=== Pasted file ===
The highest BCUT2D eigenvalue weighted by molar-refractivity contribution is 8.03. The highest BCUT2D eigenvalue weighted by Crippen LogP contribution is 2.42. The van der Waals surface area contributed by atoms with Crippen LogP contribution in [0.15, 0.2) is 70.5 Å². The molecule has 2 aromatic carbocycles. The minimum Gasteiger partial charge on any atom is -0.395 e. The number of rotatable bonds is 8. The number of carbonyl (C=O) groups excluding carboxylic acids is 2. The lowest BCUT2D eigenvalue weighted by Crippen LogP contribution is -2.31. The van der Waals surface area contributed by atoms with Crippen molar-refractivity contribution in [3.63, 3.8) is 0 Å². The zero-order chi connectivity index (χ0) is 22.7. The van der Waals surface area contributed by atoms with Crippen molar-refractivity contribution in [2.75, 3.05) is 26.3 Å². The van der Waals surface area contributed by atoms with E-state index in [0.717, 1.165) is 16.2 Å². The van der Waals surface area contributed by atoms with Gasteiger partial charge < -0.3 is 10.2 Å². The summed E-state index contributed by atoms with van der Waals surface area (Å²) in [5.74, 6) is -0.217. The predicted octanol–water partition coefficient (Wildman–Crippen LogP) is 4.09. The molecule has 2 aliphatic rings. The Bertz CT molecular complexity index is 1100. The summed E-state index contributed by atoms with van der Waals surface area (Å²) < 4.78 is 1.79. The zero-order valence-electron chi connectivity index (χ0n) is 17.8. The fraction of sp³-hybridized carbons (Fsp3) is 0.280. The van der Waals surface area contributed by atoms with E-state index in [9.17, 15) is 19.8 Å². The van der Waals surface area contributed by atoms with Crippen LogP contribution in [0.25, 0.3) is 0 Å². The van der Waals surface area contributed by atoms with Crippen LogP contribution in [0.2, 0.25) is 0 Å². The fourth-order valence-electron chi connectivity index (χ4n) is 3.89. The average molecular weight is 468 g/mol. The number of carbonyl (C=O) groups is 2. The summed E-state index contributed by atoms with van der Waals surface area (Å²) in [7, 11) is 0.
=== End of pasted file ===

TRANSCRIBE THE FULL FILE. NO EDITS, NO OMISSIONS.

The highest BCUT2D eigenvalue weighted by molar-refractivity contribution is 8.03. The highest BCUT2D eigenvalue weighted by Crippen LogP contribution is 2.42. The van der Waals surface area contributed by atoms with Crippen LogP contribution in [0.15, 0.2) is 70.5 Å². The molecule has 2 aromatic carbocycles. The minimum Gasteiger partial charge on any atom is -0.395 e. The number of rotatable bonds is 8. The number of carbonyl (C=O) groups excluding carboxylic acids is 2. The lowest BCUT2D eigenvalue weighted by Crippen LogP contribution is -2.31. The van der Waals surface area contributed by atoms with Crippen molar-refractivity contribution in [3.63, 3.8) is 0 Å². The zero-order chi connectivity index (χ0) is 22.7. The van der Waals surface area contributed by atoms with Crippen molar-refractivity contribution in [2.75, 3.05) is 26.3 Å². The van der Waals surface area contributed by atoms with E-state index in [0.717, 1.165) is 16.2 Å². The van der Waals surface area contributed by atoms with Gasteiger partial charge < -0.3 is 10.2 Å². The summed E-state index contributed by atoms with van der Waals surface area (Å²) in [5.74, 6) is -0.217. The predicted octanol–water partition coefficient (Wildman–Crippen LogP) is 4.09. The molecule has 2 aliphatic rings. The Bertz CT molecular complexity index is 1100. The summed E-state index contributed by atoms with van der Waals surface area (Å²) < 4.78 is 1.79. The zero-order valence-electron chi connectivity index (χ0n) is 17.8. The fraction of sp³-hybridized carbons (Fsp3) is 0.280. The van der Waals surface area contributed by atoms with E-state index in [9.17, 15) is 19.8 Å². The van der Waals surface area contributed by atoms with Crippen LogP contribution in [0.25, 0.3) is 0 Å². The van der Waals surface area contributed by atoms with Crippen LogP contribution in [0.2, 0.25) is 0 Å². The fourth-order valence-electron chi connectivity index (χ4n) is 3.89. The average molecular weight is 468 g/mol. The number of carbonyl (C=O) groups is 2. The summed E-state index contributed by atoms with van der Waals surface area (Å²) in [7, 11) is 0.